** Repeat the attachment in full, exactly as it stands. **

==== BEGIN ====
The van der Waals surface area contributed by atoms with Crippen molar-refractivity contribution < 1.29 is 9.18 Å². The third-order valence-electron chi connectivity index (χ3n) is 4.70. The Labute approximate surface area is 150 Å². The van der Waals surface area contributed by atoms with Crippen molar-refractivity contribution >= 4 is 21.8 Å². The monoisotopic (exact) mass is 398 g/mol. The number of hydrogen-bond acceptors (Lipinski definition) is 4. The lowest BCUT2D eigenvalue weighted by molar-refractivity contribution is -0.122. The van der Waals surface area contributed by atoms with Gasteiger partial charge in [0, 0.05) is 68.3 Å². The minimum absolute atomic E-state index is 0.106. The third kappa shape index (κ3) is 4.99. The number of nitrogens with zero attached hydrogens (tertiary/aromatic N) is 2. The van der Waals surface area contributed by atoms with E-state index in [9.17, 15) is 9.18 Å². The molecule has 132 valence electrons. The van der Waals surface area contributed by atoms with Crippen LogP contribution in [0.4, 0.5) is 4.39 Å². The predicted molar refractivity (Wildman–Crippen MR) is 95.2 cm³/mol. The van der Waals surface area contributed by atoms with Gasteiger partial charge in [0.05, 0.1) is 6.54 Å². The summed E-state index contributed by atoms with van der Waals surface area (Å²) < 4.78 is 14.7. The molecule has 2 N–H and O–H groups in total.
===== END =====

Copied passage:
The van der Waals surface area contributed by atoms with Crippen molar-refractivity contribution < 1.29 is 9.18 Å². The third-order valence-electron chi connectivity index (χ3n) is 4.70. The Labute approximate surface area is 150 Å². The van der Waals surface area contributed by atoms with Crippen molar-refractivity contribution >= 4 is 21.8 Å². The monoisotopic (exact) mass is 398 g/mol. The number of hydrogen-bond acceptors (Lipinski definition) is 4. The lowest BCUT2D eigenvalue weighted by molar-refractivity contribution is -0.122. The van der Waals surface area contributed by atoms with Gasteiger partial charge in [0, 0.05) is 68.3 Å². The minimum absolute atomic E-state index is 0.106. The third kappa shape index (κ3) is 4.99. The number of nitrogens with zero attached hydrogens (tertiary/aromatic N) is 2. The van der Waals surface area contributed by atoms with E-state index in [9.17, 15) is 9.18 Å². The molecule has 132 valence electrons. The van der Waals surface area contributed by atoms with Crippen LogP contribution in [0.4, 0.5) is 4.39 Å². The predicted molar refractivity (Wildman–Crippen MR) is 95.2 cm³/mol. The van der Waals surface area contributed by atoms with Gasteiger partial charge in [0.05, 0.1) is 6.54 Å². The summed E-state index contributed by atoms with van der Waals surface area (Å²) < 4.78 is 14.7. The molecule has 2 N–H and O–H groups in total.